Introducing the Overall Revenue Effectiveness™ Methodology

Ed Marsh | Jul 20, 2021 7:00:00 AM

OEE helps improve your manufacturing. ORE™ can do the same for your revenue growth

Introduction to SignalsFromTheOP

Guide to episode

  1. There's a stark difference between how companies manage their manufacturing vs. their revenue growth.
  2. ORE or Overall Revenue Effectiveness is a revenue growth analog to OEE for production effectiveness.
  3. We can build the same sequence of steps, understand dependencies, and optimize each individually and in aggregate.
  4. This ORE model will help manufacturers adapt to today's challenging markets.

Transcript follows

Hi, I’m Ed Marsh. Welcome to this episode of Signals from the OP. An OP, or observation post, is a spot out ahead of the lines, beyond the noise and light, which provides early warning of enemy activity. I use that analogy because the goal of these videos is to provide early warning of changes that will impact companies in the industrial manufacturing space.

Today we’re going to chat about a dissonance. A dissonance that exists between how manufacturers run their production vs their revenue growth. And I’m going to share a new concept that I’m really excited about.

OEE or overall equipment effectiveness is a basic approach that’s used to improve and optimize manufacturing. The concept is simple. The cumulative output of a manufacturing operation is the product of each step along the way.

Downtime for break-fix, changeovers, or material flow are factored in, along with quality. And the cumulative impact can often be alarming. If you have a number of steps – let’s say 10 - which each run at what seems like a darn near perfect 98% efficiency, the net OEE of that plunges to less than 82%. That means you’re only producing quality product for 6 hours of a typical 8-hour shift with half-hour lunch. And if one step is only 85% efficient, the whole thing tumbles to 70% overall.

So, where am I going with this?

It’s simple. We need to bring the same rigor to revenue growth. We need to understand all the steps - from first attracting a prospect through a repeat order - and apply the same methodology that’s so dramatically improved manufacturing over recent decades.

Let me just warn you – buckle up. In the revenue space, we’re not talking 98% efficient steps. Here are some examples.
• Typical click-through rates on organic search are 2-5%
• Site visitor to lead conversion rates are 3%
• Of all deals, 38% end in no decision – meaning only 62% move through
• Win/loss rates are great when a sales team closes 33% of their qualified, quoted, expect to close deals

You can see where this is going.

The overall effectiveness of revenue growth – I’m calling it ORE – is abysmal. And we all see the symptoms. Particularly Unpredictable revenue and wildly inaccurate forecasting.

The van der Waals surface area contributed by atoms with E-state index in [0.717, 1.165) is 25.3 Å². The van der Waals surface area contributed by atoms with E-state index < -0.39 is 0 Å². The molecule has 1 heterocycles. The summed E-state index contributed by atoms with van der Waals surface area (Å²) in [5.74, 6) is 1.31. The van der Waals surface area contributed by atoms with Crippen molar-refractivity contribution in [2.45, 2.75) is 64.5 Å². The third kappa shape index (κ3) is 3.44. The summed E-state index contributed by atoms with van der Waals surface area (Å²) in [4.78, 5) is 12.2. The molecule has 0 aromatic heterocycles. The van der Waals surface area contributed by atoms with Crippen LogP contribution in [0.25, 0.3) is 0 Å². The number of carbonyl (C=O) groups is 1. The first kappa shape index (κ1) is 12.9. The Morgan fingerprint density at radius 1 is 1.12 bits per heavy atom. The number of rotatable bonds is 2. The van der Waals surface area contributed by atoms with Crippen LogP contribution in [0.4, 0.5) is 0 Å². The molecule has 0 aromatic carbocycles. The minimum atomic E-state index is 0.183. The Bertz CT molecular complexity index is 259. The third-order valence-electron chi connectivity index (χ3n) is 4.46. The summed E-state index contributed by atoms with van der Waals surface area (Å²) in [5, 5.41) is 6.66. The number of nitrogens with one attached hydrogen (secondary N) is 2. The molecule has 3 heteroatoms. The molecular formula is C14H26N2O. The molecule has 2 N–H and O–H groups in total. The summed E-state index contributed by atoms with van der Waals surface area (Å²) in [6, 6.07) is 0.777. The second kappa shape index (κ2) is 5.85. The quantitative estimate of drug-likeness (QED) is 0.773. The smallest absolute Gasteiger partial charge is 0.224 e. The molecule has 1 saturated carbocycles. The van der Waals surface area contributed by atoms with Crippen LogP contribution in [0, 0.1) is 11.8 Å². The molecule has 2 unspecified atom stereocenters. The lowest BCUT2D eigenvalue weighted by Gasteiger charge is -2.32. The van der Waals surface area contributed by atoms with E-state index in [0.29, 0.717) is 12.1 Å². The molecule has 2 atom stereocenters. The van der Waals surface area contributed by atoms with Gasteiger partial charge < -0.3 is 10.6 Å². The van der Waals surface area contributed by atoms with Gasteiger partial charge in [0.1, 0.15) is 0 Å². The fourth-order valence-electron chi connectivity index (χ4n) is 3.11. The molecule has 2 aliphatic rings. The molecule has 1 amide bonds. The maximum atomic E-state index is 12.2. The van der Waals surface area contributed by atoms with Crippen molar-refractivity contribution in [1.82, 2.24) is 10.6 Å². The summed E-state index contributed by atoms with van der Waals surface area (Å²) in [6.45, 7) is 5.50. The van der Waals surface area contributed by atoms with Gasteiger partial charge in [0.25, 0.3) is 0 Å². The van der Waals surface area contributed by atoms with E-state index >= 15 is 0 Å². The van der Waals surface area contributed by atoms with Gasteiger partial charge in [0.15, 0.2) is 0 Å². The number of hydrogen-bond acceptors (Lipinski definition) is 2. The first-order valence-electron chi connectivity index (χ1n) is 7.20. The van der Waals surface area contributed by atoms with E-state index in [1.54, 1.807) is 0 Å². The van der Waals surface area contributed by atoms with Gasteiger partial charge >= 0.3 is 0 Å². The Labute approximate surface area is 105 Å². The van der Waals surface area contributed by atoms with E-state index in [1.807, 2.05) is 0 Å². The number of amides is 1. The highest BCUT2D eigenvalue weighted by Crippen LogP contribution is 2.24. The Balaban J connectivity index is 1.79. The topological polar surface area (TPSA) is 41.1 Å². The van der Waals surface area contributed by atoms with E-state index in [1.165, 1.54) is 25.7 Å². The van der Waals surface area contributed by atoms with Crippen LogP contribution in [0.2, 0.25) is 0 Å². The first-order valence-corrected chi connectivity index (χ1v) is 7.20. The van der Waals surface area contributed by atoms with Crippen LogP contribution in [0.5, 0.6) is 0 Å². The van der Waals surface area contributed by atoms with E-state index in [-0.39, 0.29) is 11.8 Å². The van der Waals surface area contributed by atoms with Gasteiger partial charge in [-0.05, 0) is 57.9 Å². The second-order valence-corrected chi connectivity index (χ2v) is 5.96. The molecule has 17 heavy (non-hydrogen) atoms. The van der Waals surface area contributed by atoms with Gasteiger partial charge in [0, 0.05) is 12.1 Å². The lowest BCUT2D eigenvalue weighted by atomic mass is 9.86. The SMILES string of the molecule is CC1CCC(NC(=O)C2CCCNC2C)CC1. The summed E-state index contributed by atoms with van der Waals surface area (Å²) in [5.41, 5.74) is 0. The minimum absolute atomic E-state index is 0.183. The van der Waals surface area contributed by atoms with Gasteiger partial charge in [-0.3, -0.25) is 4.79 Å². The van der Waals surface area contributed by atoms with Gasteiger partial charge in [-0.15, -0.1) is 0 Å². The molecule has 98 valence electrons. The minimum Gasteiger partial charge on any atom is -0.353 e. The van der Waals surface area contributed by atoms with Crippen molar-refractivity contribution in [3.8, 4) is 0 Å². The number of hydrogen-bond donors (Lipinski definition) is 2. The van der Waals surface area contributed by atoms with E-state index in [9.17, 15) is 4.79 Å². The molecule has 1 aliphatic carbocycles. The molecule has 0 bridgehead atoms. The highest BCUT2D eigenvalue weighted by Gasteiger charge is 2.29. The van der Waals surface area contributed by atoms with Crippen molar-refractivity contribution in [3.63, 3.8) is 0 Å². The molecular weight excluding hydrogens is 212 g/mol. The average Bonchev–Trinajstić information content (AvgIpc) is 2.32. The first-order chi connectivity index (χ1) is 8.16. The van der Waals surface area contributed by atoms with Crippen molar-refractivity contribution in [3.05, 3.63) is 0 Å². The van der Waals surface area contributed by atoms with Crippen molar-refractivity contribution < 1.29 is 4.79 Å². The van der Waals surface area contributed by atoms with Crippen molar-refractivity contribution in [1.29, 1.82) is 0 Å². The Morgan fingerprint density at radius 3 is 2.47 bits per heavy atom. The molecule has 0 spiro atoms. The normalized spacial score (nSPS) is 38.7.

OK. Let’s back up. Think about how production used to be managed. When you had a quality problem, you’d hire a couple of inspectors for the end of the line to make sure bad parts didn’t ship. In our sales context, that’s analogous to today’s “opportunity review” where we huddle in hopes of pulling rabbits out of hats.

The production solution built on OEE was to look at the full process and incrementally improve, or even change, each step along the way. Preventative maintenance, jigs, and fixtures, raw material inputs, process flow, training, even ergonomics, and lighting are all tools to improve a step. And all work toward putting more quality products out the door.

Each of those steps has analogs in marketing and sales too. And all these need to work toward improving the buyer's experience. The science and the art are both critical – in a contiguous process.

Like to old system of fixing a symptom of quality, Unfortunately, what often happens today in a sales context, is that someone will become infatuated with some software, tactic, or training and vigorously apply it to a single step in the process without the context of the entire revenue growth process. And the net result is that there’s disruption, investment of resources, and no sense of whether the entire process – engaged buyers moving toward decisions that deliver the best outcomes for them – is improved.

But when we think of ORE like OEE, and consider ALL of the steps through the buying process, and inefficiency in each, you can easily see why the outcomes – revenue and forecasting are so unreliable.

Now, I get it. This feels like something too big to tackle. How could one possibly begin to manage this? After all, aren’t people harder to work with than machines?

This is exactly what everyone said to Deming.

The solution isn’t easy or simple. But it is clear. It’s to think of the entire revenue growth process as a contiguous set of interconnected functions. And to improve the overall process through a combination of high-level thought and focused tactical improvement.

That’s why I’m so excited about the Manufacturing Growth Summit this December. It’s an opportunity for the senior revenue leaders (exec, sales, and marketing) from 15 companies to come together for an intensive 3 days to do the high-level thinking and to create an integrated framework that will enable them to evaluate and implement tactics effectively.

If you’re interested in learning more, go to manufacturing growth summit dot com.

And if this ORE – or overall revenue effectiveness – idea resonates, I’d welcome a discussion.

I’m Ed Marsh. Thank you for joining me for this episode of Signals from the OP. If you enjoyed it, please share it and subscribe – either to my YouTube channel EdMarshSpeaks.TV or at the related blog

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